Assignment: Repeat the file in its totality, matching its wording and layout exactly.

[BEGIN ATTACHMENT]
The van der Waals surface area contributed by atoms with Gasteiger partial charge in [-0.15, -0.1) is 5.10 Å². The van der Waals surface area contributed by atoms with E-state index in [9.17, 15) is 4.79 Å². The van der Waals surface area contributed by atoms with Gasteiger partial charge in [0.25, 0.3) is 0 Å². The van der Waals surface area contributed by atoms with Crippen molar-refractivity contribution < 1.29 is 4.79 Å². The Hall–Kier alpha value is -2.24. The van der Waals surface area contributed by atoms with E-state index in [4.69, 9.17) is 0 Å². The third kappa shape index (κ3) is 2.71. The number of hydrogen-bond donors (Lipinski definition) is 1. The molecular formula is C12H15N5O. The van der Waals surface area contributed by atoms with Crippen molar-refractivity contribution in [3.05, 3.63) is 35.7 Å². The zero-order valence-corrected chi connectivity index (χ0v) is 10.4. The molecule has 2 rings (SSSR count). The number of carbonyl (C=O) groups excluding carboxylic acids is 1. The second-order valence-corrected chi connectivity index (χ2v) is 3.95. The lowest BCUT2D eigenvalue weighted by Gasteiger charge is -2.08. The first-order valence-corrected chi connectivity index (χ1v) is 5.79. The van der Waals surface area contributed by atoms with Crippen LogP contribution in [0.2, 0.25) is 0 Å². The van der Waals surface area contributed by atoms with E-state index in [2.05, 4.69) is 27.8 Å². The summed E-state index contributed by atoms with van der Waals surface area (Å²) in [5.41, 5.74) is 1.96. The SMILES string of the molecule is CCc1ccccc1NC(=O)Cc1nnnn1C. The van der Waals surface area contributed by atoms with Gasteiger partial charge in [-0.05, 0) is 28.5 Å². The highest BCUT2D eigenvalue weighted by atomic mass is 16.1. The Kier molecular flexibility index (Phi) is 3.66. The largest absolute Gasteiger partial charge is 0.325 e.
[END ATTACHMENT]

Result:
The van der Waals surface area contributed by atoms with Gasteiger partial charge in [-0.15, -0.1) is 5.10 Å². The van der Waals surface area contributed by atoms with E-state index in [9.17, 15) is 4.79 Å². The van der Waals surface area contributed by atoms with Gasteiger partial charge in [0.25, 0.3) is 0 Å². The van der Waals surface area contributed by atoms with Crippen molar-refractivity contribution < 1.29 is 4.79 Å². The Hall–Kier alpha value is -2.24. The van der Waals surface area contributed by atoms with E-state index in [4.69, 9.17) is 0 Å². The third kappa shape index (κ3) is 2.71. The number of hydrogen-bond donors (Lipinski definition) is 1. The molecular formula is C12H15N5O. The van der Waals surface area contributed by atoms with Crippen molar-refractivity contribution in [3.05, 3.63) is 35.7 Å². The zero-order valence-corrected chi connectivity index (χ0v) is 10.4. The molecule has 2 rings (SSSR count). The number of carbonyl (C=O) groups excluding carboxylic acids is 1. The second-order valence-corrected chi connectivity index (χ2v) is 3.95. The lowest BCUT2D eigenvalue weighted by Gasteiger charge is -2.08. The first-order valence-corrected chi connectivity index (χ1v) is 5.79. The van der Waals surface area contributed by atoms with Crippen LogP contribution in [0.2, 0.25) is 0 Å². The van der Waals surface area contributed by atoms with E-state index in [2.05, 4.69) is 27.8 Å². The summed E-state index contributed by atoms with van der Waals surface area (Å²) in [5.41, 5.74) is 1.96. The SMILES string of the molecule is CCc1ccccc1NC(=O)Cc1nnnn1C. The van der Waals surface area contributed by atoms with Gasteiger partial charge in [-0.05, 0) is 28.5 Å². The highest BCUT2D eigenvalue weighted by atomic mass is 16.1. The Kier molecular flexibility index (Phi) is 3.66. The largest absolute Gasteiger partial charge is 0.325 e.